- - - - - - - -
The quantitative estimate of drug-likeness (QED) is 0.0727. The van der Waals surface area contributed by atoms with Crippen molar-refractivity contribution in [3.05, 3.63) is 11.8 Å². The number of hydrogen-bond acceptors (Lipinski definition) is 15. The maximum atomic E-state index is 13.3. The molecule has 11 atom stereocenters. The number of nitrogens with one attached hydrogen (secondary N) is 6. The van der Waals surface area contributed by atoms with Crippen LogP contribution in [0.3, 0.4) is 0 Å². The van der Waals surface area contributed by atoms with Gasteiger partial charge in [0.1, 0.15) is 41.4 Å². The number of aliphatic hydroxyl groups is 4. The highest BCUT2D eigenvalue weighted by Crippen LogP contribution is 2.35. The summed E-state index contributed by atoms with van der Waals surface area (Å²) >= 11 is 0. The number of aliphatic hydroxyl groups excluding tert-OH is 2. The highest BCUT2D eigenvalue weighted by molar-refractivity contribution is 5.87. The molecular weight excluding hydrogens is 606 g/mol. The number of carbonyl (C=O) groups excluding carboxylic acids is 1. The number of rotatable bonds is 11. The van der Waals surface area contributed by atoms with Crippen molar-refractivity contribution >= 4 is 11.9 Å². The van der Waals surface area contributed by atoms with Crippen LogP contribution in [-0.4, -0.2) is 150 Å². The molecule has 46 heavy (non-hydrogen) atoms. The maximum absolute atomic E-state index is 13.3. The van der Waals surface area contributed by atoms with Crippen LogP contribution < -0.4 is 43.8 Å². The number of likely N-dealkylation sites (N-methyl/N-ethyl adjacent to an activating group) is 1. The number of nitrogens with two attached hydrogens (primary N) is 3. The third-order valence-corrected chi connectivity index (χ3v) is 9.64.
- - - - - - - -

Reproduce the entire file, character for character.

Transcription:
The quantitative estimate of drug-likeness (QED) is 0.0727. The van der Waals surface area contributed by atoms with Crippen molar-refractivity contribution in [3.05, 3.63) is 11.8 Å². The number of hydrogen-bond acceptors (Lipinski definition) is 15. The maximum atomic E-state index is 13.3. The molecule has 11 atom stereocenters. The number of nitrogens with one attached hydrogen (secondary N) is 6. The van der Waals surface area contributed by atoms with Crippen LogP contribution in [0.3, 0.4) is 0 Å². The van der Waals surface area contributed by atoms with Gasteiger partial charge in [0.1, 0.15) is 41.4 Å². The number of aliphatic hydroxyl groups is 4. The highest BCUT2D eigenvalue weighted by Crippen LogP contribution is 2.35. The summed E-state index contributed by atoms with van der Waals surface area (Å²) >= 11 is 0. The number of aliphatic hydroxyl groups excluding tert-OH is 2. The highest BCUT2D eigenvalue weighted by molar-refractivity contribution is 5.87. The molecular weight excluding hydrogens is 606 g/mol. The number of carbonyl (C=O) groups excluding carboxylic acids is 1. The number of rotatable bonds is 11. The van der Waals surface area contributed by atoms with Crippen molar-refractivity contribution >= 4 is 11.9 Å². The van der Waals surface area contributed by atoms with Crippen LogP contribution in [-0.4, -0.2) is 150 Å². The molecule has 46 heavy (non-hydrogen) atoms. The maximum absolute atomic E-state index is 13.3. The van der Waals surface area contributed by atoms with Crippen LogP contribution < -0.4 is 43.8 Å². The number of likely N-dealkylation sites (N-methyl/N-ethyl adjacent to an activating group) is 1. The number of nitrogens with two attached hydrogens (primary N) is 3. The third-order valence-corrected chi connectivity index (χ3v) is 9.64.